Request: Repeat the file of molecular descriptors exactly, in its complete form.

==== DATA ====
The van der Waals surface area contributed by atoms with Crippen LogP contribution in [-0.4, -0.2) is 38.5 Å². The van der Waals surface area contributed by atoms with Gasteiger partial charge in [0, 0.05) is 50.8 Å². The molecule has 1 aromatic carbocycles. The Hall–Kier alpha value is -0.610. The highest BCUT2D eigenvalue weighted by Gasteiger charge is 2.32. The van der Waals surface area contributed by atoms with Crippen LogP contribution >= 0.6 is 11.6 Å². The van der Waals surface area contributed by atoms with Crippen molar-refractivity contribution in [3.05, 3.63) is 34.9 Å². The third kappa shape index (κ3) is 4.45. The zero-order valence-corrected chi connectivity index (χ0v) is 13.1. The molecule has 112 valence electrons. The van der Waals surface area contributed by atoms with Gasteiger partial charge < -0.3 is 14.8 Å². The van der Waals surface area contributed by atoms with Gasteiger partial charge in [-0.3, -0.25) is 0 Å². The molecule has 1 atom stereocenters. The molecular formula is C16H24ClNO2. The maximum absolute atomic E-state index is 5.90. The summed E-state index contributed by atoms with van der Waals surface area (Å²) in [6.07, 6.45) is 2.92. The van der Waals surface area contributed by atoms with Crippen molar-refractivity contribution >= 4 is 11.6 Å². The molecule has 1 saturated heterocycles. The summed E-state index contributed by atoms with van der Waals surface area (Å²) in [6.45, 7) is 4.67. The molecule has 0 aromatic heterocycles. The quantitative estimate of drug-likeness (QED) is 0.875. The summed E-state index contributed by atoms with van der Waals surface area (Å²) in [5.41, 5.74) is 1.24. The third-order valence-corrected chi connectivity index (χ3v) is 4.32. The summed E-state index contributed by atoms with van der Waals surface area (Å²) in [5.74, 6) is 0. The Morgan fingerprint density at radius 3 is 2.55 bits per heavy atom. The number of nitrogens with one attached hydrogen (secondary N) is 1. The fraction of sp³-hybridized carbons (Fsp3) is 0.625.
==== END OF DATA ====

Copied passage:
The van der Waals surface area contributed by atoms with Crippen LogP contribution in [-0.4, -0.2) is 38.5 Å². The van der Waals surface area contributed by atoms with Gasteiger partial charge in [0, 0.05) is 50.8 Å². The molecule has 1 aromatic carbocycles. The Hall–Kier alpha value is -0.610. The highest BCUT2D eigenvalue weighted by Gasteiger charge is 2.32. The van der Waals surface area contributed by atoms with Crippen LogP contribution >= 0.6 is 11.6 Å². The van der Waals surface area contributed by atoms with Crippen molar-refractivity contribution in [3.05, 3.63) is 34.9 Å². The third kappa shape index (κ3) is 4.45. The zero-order valence-corrected chi connectivity index (χ0v) is 13.1. The molecule has 112 valence electrons. The van der Waals surface area contributed by atoms with Gasteiger partial charge < -0.3 is 14.8 Å². The van der Waals surface area contributed by atoms with Gasteiger partial charge in [-0.3, -0.25) is 0 Å². The molecule has 1 atom stereocenters. The molecular formula is C16H24ClNO2. The maximum absolute atomic E-state index is 5.90. The summed E-state index contributed by atoms with van der Waals surface area (Å²) in [6.07, 6.45) is 2.92. The van der Waals surface area contributed by atoms with Crippen molar-refractivity contribution >= 4 is 11.6 Å². The molecule has 1 saturated heterocycles. The summed E-state index contributed by atoms with van der Waals surface area (Å²) in [6.45, 7) is 4.67. The molecule has 0 aromatic heterocycles. The quantitative estimate of drug-likeness (QED) is 0.875. The summed E-state index contributed by atoms with van der Waals surface area (Å²) in [5.41, 5.74) is 1.24. The third-order valence-corrected chi connectivity index (χ3v) is 4.32. The summed E-state index contributed by atoms with van der Waals surface area (Å²) in [5.74, 6) is 0. The Morgan fingerprint density at radius 3 is 2.55 bits per heavy atom. The number of nitrogens with one attached hydrogen (secondary N) is 1. The fraction of sp³-hybridized carbons (Fsp3) is 0.625.